The Tianwen-1 mission is the second of three new visitors to Mars this month.
After traveling through space for seven months, China’s Tianwen-1 probe has reached Mars and successfully entered the planet’s orbit on Wednesday — bringing it one step closer to landing on the surface.Tianwen-1, whose name means “quest for heavenly truth,” is made up of an orbiter, lander and a six-wheeled rover carrying scientific instruments, according to the China National Space Administration (CNSA.)The CNSA said it will gather important information about Mars’ geological structure, atmosphere, environment and soil, and search for any signs of water. The spacecraft is expected to land on the planet’s surface in May or June.The Tianwen-1 makes China the sixth country in history to reach Mars.
Tianwen-1 was launched last July, along with two other international Mars missions: NASA’s Perseverance rover and the United Arab Emirates’ Hope Probe. All three missions launched around the same time due to an alignment between Mars and the Earth on the same side of the sun, making for a more efficient journey to the red planet.NASA’s Perseverance rover is expected to land on Mars on February 18.
So far, the United States and the former Soviet Union are the only two countries to land a spacecraft on the surface of Mars. But the European Space Agency and India have previously sent spacecraft to enter the planet’s orbit — and on Tuesday, the UAE joined their ranks, with its Hope Probe successfully entering orbit.With Tianwen-1, China is the first nation to attempt sending both an orbiter and a rover on its first homegrown Mars mission. According to the scientific team behind the mission, the probe will “orbit, land and release a rover all on the very first try, and coordinate observations with an orbiter.”By contrast, NASA sent multiple orbiters to Mars before ever attempting a landing, since pulling off the landing is a far more difficult task.The Chinese rover is expected to stay for three months, with the hope that it can gather important information about the planet.
China’s space ambitions
Wednesday’s news marks the latest success for China’s ambitious space sector, which has transformed rapidly in the past few decades.Though Chinese authorities and state media have hailed Tianwen-1 as the country’s first mission to Mars, that isn’t quite true. China’s first attempt to reach Mars was actually in 2011 with the Yinghuo-1 probe, which was supposed to orbit the red planet and study its environmental structure. It launched from Kazakhstan in tandem with the Russian Phobos-Grunt mission in November that year. But the mission failed, with a malfunction that stranded the probe in Earth orbit’s shortly after launch. In 2012, the spacecraft re-entered the Earth’s atmosphere and fell back to Earth, landing in the Pacific Ocean.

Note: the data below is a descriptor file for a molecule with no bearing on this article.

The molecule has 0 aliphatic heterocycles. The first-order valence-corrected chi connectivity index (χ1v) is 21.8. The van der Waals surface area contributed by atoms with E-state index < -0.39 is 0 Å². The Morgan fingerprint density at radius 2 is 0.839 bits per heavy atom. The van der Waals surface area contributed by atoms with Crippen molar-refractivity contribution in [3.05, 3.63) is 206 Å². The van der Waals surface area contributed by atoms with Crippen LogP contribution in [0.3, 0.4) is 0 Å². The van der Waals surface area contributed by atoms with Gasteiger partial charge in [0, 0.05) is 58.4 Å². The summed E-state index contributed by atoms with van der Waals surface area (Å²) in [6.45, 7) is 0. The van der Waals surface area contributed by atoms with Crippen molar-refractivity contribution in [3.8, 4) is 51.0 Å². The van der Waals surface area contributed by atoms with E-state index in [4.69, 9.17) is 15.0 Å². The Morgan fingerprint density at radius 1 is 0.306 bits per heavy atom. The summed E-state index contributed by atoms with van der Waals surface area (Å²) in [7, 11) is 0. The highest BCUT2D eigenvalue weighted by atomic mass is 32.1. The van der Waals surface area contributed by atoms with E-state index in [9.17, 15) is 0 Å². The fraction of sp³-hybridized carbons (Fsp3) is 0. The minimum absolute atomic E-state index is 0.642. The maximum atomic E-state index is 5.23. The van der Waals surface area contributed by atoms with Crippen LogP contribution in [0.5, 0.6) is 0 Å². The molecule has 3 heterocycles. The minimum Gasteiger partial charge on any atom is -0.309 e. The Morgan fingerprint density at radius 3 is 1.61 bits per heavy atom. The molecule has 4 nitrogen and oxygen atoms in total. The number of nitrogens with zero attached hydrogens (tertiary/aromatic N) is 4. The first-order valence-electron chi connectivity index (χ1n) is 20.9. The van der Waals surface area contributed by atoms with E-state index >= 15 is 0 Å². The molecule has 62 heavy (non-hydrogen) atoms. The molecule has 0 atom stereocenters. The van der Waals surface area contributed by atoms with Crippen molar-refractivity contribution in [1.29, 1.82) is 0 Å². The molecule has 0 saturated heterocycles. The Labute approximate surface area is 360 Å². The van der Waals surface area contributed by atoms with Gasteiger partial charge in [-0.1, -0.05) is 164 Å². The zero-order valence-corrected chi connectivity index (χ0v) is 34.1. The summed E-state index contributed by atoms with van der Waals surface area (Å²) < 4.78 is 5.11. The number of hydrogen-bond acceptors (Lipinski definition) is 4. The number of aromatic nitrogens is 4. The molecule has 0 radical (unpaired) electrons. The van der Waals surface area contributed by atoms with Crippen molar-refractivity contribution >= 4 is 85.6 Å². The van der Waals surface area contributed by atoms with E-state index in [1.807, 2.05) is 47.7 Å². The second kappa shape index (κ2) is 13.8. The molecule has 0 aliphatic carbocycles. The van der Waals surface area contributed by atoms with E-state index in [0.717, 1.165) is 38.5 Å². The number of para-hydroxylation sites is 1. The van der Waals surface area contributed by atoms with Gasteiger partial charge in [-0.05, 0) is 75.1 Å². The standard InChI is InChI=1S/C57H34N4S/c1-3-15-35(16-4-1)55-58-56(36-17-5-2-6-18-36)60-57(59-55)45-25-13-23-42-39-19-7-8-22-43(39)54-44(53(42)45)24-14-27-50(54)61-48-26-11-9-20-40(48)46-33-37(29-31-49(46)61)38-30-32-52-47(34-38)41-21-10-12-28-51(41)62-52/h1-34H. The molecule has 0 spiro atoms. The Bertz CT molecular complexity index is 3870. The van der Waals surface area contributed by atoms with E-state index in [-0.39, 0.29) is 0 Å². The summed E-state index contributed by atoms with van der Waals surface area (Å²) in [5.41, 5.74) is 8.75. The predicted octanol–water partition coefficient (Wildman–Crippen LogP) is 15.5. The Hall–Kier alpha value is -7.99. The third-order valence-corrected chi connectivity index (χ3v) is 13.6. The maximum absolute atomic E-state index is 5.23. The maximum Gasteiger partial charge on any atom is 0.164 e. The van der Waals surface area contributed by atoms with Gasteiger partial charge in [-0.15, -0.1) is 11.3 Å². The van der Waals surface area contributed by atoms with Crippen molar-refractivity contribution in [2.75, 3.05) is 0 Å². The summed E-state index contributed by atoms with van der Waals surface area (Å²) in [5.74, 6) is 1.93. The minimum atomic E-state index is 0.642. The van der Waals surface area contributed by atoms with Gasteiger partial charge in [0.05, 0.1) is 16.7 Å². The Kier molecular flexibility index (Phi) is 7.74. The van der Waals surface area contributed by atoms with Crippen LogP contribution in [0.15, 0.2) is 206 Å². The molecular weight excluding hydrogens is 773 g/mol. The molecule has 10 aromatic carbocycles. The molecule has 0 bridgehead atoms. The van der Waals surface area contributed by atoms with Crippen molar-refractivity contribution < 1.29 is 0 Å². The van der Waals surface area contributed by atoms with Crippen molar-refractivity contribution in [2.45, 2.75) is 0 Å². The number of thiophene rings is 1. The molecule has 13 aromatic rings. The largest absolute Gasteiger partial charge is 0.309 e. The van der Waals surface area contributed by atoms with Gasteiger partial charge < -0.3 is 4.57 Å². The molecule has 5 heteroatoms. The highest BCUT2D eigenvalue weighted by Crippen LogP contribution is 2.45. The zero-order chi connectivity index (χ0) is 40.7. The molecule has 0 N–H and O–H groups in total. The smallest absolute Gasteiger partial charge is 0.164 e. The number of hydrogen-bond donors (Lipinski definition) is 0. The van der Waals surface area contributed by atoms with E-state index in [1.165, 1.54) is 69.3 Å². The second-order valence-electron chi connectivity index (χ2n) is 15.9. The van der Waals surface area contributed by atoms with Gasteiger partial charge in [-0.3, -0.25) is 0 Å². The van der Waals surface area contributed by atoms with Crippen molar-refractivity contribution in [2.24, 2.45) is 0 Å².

It was a disappointing blow to the country’s young space program, which has historically lagged behind other countries. Beijing only launched its first crewed space flight in 2003, more than 40 years after NASA’s achievement.But all that has changed in recent years.Under President Xi Jinping, who took office in 2013, China has invested billions of dollars into its space program, fired space labs and satellites into orbit andlanded three unmanned spacecraft on the moon.
The government has singled out space as a national research priority, especially deep space explorations and in-orbit space craft. Increasingly, private Chinese companies are also investing in space research and technology.As well as the Tianwen-1 Mars mission, Beijing is also planning to launch a permanent space station by 2022, and is looking at sending astronauts to the Moon — possibly in the 2030s.